Morels emerge in the spring time. May in Southern Alberta is likely the best time to forage for mushrooms and can sometimes be found up until summer if the weather has not been too wet. Mushrooms grow without the energy from the sun but rather by attaching themselves to other organic matter and gaining nutrients from them. They grow and reproduce by shedding spores. (Not by flowering and seeding.) Spores are given off by the millions in nature but the conditions are difficult to replicate and therefore to cultivate.
Morels in particular tend to pop up in areas where forest fires once occurred. They appear in unpredictable patterns; sometimes abundant and sometimes just one or two and can vary from year-to-year.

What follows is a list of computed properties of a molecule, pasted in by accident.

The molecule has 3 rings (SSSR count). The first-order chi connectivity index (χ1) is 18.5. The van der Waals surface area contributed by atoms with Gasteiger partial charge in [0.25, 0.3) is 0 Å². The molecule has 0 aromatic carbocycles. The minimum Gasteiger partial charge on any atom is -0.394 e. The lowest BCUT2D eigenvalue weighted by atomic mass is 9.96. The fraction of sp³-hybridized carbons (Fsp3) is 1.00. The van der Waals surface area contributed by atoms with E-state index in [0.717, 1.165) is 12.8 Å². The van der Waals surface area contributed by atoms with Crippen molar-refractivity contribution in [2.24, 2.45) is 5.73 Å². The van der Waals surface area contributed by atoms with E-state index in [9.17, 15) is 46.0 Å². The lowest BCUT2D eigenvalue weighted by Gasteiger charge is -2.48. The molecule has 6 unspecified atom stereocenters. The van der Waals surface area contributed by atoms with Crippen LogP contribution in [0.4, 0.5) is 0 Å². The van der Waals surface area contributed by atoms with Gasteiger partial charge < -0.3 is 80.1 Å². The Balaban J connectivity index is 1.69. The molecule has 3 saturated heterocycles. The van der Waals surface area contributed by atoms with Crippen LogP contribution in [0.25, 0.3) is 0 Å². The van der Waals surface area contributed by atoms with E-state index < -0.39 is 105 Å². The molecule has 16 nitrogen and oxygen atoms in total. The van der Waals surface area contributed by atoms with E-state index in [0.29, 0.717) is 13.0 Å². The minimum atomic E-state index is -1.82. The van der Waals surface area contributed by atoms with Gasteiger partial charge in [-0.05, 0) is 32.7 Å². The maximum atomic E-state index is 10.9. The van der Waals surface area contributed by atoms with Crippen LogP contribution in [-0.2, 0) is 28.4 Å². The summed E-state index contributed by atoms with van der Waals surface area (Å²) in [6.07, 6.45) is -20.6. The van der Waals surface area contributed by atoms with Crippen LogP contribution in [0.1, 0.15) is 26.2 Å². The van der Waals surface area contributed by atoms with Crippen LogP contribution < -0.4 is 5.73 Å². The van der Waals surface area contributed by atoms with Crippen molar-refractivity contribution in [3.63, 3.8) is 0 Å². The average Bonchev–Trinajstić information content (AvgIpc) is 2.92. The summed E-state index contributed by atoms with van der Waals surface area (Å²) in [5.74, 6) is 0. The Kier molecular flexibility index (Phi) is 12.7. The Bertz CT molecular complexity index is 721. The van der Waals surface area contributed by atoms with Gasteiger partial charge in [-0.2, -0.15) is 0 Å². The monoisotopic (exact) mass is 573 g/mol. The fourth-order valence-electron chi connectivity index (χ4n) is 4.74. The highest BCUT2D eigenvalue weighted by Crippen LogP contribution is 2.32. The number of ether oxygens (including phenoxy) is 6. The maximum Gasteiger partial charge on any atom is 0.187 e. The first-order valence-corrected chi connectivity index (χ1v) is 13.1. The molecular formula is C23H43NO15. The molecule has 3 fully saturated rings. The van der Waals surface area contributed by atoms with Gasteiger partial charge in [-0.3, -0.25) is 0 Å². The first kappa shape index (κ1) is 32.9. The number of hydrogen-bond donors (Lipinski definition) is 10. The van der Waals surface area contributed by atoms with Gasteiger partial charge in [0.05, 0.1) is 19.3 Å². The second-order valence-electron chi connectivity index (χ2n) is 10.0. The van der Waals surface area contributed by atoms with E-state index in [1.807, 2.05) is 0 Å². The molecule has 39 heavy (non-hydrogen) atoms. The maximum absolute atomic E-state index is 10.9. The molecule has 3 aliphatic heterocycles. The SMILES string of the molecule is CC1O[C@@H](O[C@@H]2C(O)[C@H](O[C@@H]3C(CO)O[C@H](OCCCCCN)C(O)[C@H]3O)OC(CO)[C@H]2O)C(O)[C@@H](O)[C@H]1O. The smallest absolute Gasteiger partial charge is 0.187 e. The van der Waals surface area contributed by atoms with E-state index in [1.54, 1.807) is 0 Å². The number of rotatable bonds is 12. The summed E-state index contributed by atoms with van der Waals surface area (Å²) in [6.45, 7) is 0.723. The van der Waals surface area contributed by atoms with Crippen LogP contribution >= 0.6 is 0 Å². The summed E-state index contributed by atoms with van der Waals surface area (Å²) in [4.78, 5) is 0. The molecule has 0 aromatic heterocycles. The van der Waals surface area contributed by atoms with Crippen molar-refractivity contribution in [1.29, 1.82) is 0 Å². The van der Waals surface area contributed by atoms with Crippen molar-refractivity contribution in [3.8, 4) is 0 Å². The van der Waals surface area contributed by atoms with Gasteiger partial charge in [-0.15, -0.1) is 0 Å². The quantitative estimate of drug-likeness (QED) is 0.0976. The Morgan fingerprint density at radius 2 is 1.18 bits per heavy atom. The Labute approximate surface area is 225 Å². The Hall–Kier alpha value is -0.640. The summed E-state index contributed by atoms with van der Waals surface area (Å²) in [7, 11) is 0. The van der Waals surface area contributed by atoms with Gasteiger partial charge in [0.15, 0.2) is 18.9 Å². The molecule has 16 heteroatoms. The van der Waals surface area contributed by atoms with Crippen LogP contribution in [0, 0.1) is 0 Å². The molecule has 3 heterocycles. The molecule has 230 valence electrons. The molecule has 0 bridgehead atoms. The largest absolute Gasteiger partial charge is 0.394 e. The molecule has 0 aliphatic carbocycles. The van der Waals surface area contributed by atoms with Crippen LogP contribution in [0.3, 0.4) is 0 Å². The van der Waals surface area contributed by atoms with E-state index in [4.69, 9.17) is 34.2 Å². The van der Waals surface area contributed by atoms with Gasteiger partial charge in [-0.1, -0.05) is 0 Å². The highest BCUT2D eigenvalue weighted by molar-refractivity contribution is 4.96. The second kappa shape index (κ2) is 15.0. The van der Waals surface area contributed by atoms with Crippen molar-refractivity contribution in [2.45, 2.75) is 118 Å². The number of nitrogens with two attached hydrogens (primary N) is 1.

Morels are known to be a high-end mushroom as opposed to a field mushroom, button mushroom, or cremini mushroom. Therefore when you prepare them, be sure to do it justice! Classical French dishes like Chicken and Morels are favourites. People know it's special.
The natural shape of morels leaves a lot of pockets and crevices for sand and dirt to settle into. They need to be thoroughly washed before cooking. Submerge them in clean water two or three times to be sure. They also need to be cooked thoroughly. They are mildly toxic if not cooked all the way through. Remember that dried morels are not cooked--only dehydrated to remove the water. Soak them first, then cook them.
Morels can be sliced into rings, cooked whole, or stuffed and cooked. The interior pocket can hold a nice forecemeat, for example.
Flavours to pair with morels include:
- butter and cream
- herbs and garlic
- lighter meats like chicken or veal
- other wild mushrooms
- spring vegetables like peas and asparagus